Boris Johnson has called for a “national effort” to tackle the spread of the coronavirus as his chief medical adviser warned that those displaying mild cold and flu like symptoms would be advised to stay at home.
The Prime Minister warned that while the country was currently in the “contain” phase of the virus, the government was making preparations to move into the next stage – delay – very shortly.
“Containment is very unlikely to work on its own and that is why we are making preparations for a move to the delay phase,” he said at a press conference in Downing Street.
In the delay phase the government will seek to push the peak of the spread in to the summer months when the NHS is better able to cope.
Mr Johnson also warned against panic buying and stockpiling as members of the public rushed to get hold of certain food and items, including toilet paper and hand sanitiser.
“It’s very important that everyone should behave responsibly and think about others, ” he said, adding: “We will make sure we do everything we can to keep supermarkets stocked and keep the economy working.”
Within the next fortnight, anyone with flu-like symptoms will be urged to stay at home for seven days and not infect their workplace.
Professor Chris Whitty told reporters: “We are now very close to the time, probably within the next 10 to 14 days, when the modelling would imply we should move to a situation where everybody with even minor respiratory tract infections or a fever should be self-isolating for a period of seven days.”
There have now been five confirmed deaths from coronavirus in the UK, with 319 cases so far – a number that keeps rising.
Mr Johnson defended the government’s response to the virus following criticism it has taken less aggressive methods to contain the spread than other countries such as Italy.
“While it is absolutely critical in managing the spread of this virus that we take the right decisions at the right time based on the latest and the best evidence, so we mustn’t do things which have no or limited medical benefit, nor things which could turn out actually to be counter-productive, there is no hiding from the fact that the coronavirus outbreak will present significant challenges for the UK just as it does in other countries” he said.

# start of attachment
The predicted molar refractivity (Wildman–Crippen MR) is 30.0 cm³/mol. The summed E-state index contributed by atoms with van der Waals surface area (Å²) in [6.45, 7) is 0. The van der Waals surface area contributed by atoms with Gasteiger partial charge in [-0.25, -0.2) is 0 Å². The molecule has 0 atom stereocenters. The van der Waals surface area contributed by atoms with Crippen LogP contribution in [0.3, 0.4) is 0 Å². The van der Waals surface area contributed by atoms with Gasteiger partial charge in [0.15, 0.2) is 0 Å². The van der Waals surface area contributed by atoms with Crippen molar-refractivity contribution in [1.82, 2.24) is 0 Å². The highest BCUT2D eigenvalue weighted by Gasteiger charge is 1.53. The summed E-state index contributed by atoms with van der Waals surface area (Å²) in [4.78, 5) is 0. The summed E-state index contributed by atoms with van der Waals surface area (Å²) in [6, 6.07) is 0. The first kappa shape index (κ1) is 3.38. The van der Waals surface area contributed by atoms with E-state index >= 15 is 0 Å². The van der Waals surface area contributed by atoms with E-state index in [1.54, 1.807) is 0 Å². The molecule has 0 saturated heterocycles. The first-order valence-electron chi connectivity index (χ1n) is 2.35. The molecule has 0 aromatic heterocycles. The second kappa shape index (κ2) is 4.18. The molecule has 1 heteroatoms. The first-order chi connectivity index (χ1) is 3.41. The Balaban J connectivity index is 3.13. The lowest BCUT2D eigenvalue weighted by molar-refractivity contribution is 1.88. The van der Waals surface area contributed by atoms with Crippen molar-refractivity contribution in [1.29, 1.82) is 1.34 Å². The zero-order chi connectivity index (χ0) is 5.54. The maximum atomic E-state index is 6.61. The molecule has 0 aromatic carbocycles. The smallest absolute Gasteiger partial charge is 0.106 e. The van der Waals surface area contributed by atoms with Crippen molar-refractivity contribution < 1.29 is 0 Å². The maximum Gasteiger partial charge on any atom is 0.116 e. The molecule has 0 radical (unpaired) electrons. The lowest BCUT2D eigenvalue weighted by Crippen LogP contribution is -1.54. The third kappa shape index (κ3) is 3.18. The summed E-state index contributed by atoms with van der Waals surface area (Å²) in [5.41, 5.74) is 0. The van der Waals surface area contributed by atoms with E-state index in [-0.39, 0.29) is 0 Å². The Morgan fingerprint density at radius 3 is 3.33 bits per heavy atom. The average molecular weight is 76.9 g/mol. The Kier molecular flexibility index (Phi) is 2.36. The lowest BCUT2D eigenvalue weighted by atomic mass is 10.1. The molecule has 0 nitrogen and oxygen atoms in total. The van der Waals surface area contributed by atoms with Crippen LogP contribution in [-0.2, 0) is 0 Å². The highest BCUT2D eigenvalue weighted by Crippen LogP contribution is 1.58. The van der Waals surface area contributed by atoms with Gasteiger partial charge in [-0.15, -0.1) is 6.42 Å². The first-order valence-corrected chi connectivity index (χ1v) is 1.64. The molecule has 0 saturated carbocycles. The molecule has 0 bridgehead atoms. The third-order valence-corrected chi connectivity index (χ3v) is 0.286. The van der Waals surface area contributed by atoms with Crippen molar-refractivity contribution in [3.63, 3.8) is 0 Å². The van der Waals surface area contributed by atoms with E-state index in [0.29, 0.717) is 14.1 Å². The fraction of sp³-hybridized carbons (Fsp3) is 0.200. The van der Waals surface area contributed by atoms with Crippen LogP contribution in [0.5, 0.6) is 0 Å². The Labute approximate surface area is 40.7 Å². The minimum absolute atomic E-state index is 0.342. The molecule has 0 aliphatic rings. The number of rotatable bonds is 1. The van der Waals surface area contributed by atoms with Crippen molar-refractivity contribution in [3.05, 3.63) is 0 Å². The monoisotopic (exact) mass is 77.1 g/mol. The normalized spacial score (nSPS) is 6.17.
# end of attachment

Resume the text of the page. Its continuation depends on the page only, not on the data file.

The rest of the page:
“But if we continue to look out for one another, to pull together in a united and national effort, I have no doubt that we can and will rise to that challenge.”
16 million people in Italy are in a state of lockdown (Image: Emanuele Cremaschi/Getty Images)
The Prime Minister and his two medical leads on coronavirus – Prof Whitty and Sir Patrick Vallance – were united in saying the public should not rush to compare the UK response with that taken by other countries.
Italy, the country in Europe worst affected by the outbreak, has put travel restrictions on up to 16 million people in Lombardy and 14 provinces while schools, museums and other public venues have been closed.
Prof Whitty said introducing measures “too early” could lead to people becoming “fatigued”, while Mr Johnson declared: “It’s not what we do, it’s when we do it.”
They repeated the need for the public to carry out simple measures such as washing hands regularly and for 20 seconds, covering your mouth when you cough and sneeze and disposing of used tissues.
While refraining from shaking hands was less important, the PM did say there was a “good reason” not to, because it sent out the message to others that you should wash your hands.